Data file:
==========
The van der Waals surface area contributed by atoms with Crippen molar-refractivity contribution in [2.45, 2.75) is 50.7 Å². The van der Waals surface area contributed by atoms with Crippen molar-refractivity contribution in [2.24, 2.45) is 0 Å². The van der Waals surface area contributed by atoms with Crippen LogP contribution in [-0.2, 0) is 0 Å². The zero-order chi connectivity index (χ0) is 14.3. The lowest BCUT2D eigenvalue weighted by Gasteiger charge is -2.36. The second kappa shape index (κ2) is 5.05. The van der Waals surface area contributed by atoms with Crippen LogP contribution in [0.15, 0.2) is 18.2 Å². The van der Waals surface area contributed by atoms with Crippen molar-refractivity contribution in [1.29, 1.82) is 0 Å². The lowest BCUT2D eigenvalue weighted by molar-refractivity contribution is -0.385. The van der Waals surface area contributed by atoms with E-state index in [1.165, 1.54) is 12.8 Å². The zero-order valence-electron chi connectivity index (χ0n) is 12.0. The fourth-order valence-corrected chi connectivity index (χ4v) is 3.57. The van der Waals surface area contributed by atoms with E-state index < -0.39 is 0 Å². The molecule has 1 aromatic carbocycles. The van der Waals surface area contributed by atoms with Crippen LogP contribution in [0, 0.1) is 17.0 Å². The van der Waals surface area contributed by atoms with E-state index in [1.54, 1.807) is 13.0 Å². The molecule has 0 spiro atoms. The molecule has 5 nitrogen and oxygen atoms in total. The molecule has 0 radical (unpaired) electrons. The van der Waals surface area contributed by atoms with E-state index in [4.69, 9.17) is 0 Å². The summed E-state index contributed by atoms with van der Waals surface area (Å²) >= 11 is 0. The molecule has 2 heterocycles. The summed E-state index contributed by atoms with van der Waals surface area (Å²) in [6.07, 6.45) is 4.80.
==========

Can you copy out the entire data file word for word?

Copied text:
The van der Waals surface area contributed by atoms with Crippen molar-refractivity contribution in [2.45, 2.75) is 50.7 Å². The van der Waals surface area contributed by atoms with Crippen molar-refractivity contribution in [2.24, 2.45) is 0 Å². The van der Waals surface area contributed by atoms with Crippen LogP contribution in [-0.2, 0) is 0 Å². The zero-order chi connectivity index (χ0) is 14.3. The lowest BCUT2D eigenvalue weighted by Gasteiger charge is -2.36. The second kappa shape index (κ2) is 5.05. The van der Waals surface area contributed by atoms with Crippen LogP contribution in [0.15, 0.2) is 18.2 Å². The van der Waals surface area contributed by atoms with Crippen molar-refractivity contribution in [1.29, 1.82) is 0 Å². The lowest BCUT2D eigenvalue weighted by molar-refractivity contribution is -0.385. The van der Waals surface area contributed by atoms with E-state index in [1.165, 1.54) is 12.8 Å². The zero-order valence-electron chi connectivity index (χ0n) is 12.0. The fourth-order valence-corrected chi connectivity index (χ4v) is 3.57. The van der Waals surface area contributed by atoms with E-state index < -0.39 is 0 Å². The molecule has 1 aromatic carbocycles. The van der Waals surface area contributed by atoms with Crippen LogP contribution in [0, 0.1) is 17.0 Å². The van der Waals surface area contributed by atoms with E-state index in [1.54, 1.807) is 13.0 Å². The molecule has 0 spiro atoms. The molecule has 5 nitrogen and oxygen atoms in total. The molecule has 0 radical (unpaired) electrons. The van der Waals surface area contributed by atoms with E-state index in [4.69, 9.17) is 0 Å². The summed E-state index contributed by atoms with van der Waals surface area (Å²) >= 11 is 0. The molecule has 2 heterocycles. The summed E-state index contributed by atoms with van der Waals surface area (Å²) in [6.07, 6.45) is 4.80.